Scientists continue to make breakthroughs in understanding the state of climate change science, and have reached a significant turning point that should impact policy, economics and technology for years to come. This September, the United Nations Intergovernmental Panel on Climate Change published a report concluding that human activity, not random chance, is responsible for rising temperatures and sea levels.
The report, filled with the contributions of more than 800 authors and 50 editors, present with 95 percent confidence that there has been an unprecedented increase in carbon dioxide concentration and climate change of the last half century. The greenhouse gasses produced by industrialization, sprawling cities, power generation and deforestation of the last 250 years would not have been created without human activity, pointing to more than coincidence as the source of climate change.
The most distressing section of the report suggests we have passed the point of being able to offset the changes that are already taking place. Even if we quit producing carbon emissions immediately, the effects may remain for hundreds or thousands of years. Some changes may be irreversible.
In the past 50 years, extreme weather has become increasingly prevalent, especially droughts and floods. The study points to these conditions worsening throughout the century.
U.S. Secretary of State John Kerry challenged climate change deniers to accept the mounting evidence and begin to take action. Soon, we could see many more Colorado floods and storms like Sandy, and with Arctic ice caps possibly melting during summer months, an increased threat to coastal regions worldwide.
Many are quick to point blame at fossil fuels and their inconvenient greenhouse gas emissions leading to climate change. Policymakers call for a carbon-free future, but what does that actually mean when talking about an element that is omnipresent throughout the universe?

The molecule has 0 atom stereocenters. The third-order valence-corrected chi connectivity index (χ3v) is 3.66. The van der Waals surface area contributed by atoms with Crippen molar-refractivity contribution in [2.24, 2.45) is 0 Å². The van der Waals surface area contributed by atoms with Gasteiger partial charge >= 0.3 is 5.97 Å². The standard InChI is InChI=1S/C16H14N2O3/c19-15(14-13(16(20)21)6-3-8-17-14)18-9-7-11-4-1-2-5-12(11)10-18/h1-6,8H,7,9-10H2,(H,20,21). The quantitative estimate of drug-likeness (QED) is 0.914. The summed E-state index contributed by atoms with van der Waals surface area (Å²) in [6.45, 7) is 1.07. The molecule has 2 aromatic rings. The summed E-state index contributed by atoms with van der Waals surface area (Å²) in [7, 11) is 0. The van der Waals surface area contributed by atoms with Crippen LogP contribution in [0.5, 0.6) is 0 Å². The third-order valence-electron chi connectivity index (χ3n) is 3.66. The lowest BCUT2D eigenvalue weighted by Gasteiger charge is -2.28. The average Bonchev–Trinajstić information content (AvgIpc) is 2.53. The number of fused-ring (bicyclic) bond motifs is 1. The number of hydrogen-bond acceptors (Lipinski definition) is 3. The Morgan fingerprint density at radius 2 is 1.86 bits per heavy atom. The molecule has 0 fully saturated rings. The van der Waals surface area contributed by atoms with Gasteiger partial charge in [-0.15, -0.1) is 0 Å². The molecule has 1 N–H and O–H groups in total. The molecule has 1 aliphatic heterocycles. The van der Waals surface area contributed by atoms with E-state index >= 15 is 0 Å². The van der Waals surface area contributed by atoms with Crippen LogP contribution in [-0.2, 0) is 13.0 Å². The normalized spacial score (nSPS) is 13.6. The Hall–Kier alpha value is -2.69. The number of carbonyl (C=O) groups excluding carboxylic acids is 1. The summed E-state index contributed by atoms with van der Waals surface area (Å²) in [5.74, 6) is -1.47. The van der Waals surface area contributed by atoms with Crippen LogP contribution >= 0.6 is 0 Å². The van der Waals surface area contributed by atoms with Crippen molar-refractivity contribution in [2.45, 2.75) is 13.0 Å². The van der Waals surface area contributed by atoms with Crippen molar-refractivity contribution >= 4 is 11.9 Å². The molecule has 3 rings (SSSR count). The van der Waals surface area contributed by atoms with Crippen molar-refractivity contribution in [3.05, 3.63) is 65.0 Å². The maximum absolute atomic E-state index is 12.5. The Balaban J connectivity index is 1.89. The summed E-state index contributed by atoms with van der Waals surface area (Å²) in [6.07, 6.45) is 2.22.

If the United Nations report is accurate in that we have passed our environmental tipping point, our technological focus ought to shift toward carbon capture technology, not just producing energy more efficiently and continuing our wild consumption.
Whether we use fossil fuels or renewable energy, we need to consume and waste less. Our abuse of natural resources is what has caused these environmental issues, not carbon. According to the National Resources Defense Council, about 40 percent of food in the United States is thrown away annually, totaling about $165 billion. Ultimately, to curb climate change we must accept that our lifestyle destroys the environment, not our fuel sources, and act accordingly.
Maybe it's human nature to destroy our surroundings. But worse yet, it seems to be human nature to defer blame, on an element that is essential to life and has been part of the universe far longer than we have.
By Paul Batistelli: freelances in the energy field for the promotion of a greener society and energy means. He works to raise awareness on ecological issues, energy dependency, and reducing carbon footprints.